Gas price surge no conspiracy
You may hate $3 a gal., but it beats no fuel available at $2
It is one thing to witness the destruction of a major portion of U.S. fuel-production infrastructure by Hurricane Katrina and conclude, logically, that the storm's effects are going to hit consumers at the gas pump sooner or later.
It is another matter entirely to see gas-pump prices leap 30 to 50 cents per gallon overnight, almost before the remnants of Katrina had blown out over the East Coast.
Consumers are outraged, of course. Who wouldn't be?
Most of the gasoline in underground tanks at the corner gas station was there well before Katrina shut down a single Gulf Coast refinery. Thus, the shocking price spikes that began greeting us on Wednesday and Thursday are de facto evidence of gouging. Are they not?
Well, no. They aren't. At least they aren't evidence of gouging on the part of station operators, who know full well that their next tab for a tanker full of regular is going to shock them out of their socks. That is, assuming the almost certain depletion of gasoline supplies nationally doesn't leave them off the delivery list.
Infuriating as it may be, the rapidly rising cost of gasoline may be explainable as "gouging" - that is, reckless demonstrations of appalling greed - in only a very few circumstances.
In 2003, state Attorney General Terry Goddard investigated more than 600 complaints of gouging following the summer pipeline break that threw Phoenix into a gas-buying panic. Fewer than 10 of those complaints would have violated anti-gouging legislation in states that enforce such laws, which is a good argument in itself for avoiding such well-intentioned but largely futile laws in Arizona.
As Jerry Taylor of the CATO Institute points out, there are two ways to ration an increasingly scarce commodity like automotive fuel:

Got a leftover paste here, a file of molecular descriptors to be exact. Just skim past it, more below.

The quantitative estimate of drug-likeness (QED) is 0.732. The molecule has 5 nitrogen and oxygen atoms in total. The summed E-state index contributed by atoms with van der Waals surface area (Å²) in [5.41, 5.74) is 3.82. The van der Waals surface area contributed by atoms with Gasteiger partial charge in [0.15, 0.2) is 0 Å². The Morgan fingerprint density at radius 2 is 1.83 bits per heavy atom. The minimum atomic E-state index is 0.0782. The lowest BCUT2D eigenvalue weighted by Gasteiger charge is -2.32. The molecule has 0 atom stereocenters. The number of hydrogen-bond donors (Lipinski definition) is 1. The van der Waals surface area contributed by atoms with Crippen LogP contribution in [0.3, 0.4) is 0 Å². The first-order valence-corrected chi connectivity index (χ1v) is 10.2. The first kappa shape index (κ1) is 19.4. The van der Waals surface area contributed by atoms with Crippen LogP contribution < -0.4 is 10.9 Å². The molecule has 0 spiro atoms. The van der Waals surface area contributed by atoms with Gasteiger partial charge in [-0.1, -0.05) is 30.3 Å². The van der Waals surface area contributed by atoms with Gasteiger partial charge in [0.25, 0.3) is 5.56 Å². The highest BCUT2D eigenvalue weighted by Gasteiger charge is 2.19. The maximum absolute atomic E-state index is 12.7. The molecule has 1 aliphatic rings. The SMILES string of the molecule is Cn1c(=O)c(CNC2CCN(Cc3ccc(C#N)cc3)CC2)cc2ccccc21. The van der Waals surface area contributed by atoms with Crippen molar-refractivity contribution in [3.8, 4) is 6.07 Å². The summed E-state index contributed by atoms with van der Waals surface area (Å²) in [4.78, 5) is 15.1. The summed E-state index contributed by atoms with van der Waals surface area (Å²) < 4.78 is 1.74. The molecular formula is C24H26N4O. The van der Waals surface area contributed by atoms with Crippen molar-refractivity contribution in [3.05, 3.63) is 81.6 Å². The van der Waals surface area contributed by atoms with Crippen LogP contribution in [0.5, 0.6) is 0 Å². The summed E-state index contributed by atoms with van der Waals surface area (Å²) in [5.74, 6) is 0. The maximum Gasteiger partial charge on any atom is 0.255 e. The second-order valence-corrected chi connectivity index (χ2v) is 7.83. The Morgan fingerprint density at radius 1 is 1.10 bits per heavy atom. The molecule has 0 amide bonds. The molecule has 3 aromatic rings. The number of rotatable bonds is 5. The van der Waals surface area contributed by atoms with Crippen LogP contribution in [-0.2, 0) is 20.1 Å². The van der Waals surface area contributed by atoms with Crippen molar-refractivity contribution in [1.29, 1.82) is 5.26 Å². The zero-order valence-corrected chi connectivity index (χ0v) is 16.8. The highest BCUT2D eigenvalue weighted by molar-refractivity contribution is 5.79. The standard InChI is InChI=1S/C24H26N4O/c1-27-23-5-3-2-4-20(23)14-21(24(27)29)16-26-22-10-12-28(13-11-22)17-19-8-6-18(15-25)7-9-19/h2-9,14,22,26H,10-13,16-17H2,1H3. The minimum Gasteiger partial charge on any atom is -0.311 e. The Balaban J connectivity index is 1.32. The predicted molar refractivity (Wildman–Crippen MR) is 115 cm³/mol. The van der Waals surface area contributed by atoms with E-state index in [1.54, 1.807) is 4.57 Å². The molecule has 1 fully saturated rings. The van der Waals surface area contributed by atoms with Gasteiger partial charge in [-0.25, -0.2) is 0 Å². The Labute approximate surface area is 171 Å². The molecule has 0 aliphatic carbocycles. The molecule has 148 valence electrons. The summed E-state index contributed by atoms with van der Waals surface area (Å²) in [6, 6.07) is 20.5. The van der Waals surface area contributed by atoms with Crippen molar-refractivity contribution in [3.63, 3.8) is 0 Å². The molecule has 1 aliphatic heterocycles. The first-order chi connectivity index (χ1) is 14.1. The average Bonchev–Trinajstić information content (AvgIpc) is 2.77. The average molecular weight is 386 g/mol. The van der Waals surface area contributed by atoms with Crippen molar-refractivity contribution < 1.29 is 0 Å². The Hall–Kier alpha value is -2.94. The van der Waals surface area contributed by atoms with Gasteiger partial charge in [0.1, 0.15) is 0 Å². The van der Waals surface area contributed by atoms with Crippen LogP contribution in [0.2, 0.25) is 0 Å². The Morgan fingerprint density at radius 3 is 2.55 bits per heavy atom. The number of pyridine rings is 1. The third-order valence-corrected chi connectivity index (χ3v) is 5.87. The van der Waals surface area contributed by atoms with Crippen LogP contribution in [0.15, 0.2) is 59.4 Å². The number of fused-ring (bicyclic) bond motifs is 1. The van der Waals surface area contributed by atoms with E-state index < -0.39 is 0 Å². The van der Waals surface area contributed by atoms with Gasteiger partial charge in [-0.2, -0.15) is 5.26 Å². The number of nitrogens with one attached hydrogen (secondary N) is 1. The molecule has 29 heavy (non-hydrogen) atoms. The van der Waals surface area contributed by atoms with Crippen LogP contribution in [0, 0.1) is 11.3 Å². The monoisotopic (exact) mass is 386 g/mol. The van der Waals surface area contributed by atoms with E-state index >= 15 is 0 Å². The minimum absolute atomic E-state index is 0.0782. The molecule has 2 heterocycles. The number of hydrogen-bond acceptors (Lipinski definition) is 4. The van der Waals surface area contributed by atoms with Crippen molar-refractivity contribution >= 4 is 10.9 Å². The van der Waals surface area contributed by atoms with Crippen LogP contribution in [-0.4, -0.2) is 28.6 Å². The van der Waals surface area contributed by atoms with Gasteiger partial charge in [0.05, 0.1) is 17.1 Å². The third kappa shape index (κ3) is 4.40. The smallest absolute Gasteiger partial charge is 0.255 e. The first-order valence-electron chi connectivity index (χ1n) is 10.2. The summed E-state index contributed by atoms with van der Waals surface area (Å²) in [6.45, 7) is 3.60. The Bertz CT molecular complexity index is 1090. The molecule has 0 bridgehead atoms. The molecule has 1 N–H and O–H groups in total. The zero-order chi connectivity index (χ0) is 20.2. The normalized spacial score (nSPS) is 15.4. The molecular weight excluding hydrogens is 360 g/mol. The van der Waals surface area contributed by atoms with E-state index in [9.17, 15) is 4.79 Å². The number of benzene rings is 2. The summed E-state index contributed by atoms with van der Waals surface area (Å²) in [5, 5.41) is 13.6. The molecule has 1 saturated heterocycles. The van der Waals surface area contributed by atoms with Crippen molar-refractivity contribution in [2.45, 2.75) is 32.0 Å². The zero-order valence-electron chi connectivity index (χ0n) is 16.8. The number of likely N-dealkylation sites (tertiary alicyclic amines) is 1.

• You can regulate price artificially, thus assuring its scarcity.
• You can allow the price to find its balance between supply and demand, thus helping assure a relatively uninterrupted supply.
At $3-plus per gallon, that is an infuriating choice to have to make. But it beats the unanticipated consequences of regulation.
"There's no mystery about what happens when you regulate scarce commodities," Taylor says. "The commodity disappears."
It is important to remember that the current spike did not occur in an economic vacuum. For more than two years before the Katrina disaster, oil prices have been marching consistently toward Tuesday's eyeball-glazing $69.81 per barrel. All that while, U.S. oil consumption steadily rose, completely ignoring skyrocketing pump prices that averaged $2.61 nationally just before Katrina.
And we're not alone. India and, especially, China have experienced booming economies the past three years, creating a giant sucking sound at the end of the world's fuel pumps.
Worldwide, excess oil production capacity has averaged just 1.5 million barrels per day, which is less than 2 percent ahead of demand. In other words, it doesn't take much more than one big storm to set the entire worldwide industry on its head.
Now, post-Katrina, the ceiling for price rises is anyone's guess. Some experts quoted in Thursday's Wall Street Journal on the subject, such as Marshall Adkins, energy-research director for Raymond James & Associates, predict $4 per gallon for gasoline. Others see prices rising to the point that recession finally rears its ugly head and halts the increase in energy consumption (and energy costs) all by itself.
In the meanwhile, consumers must contend with jaw-dropping overnight price hikes and the specter of more to come.
It's infuriating. But it's not a conspiracy.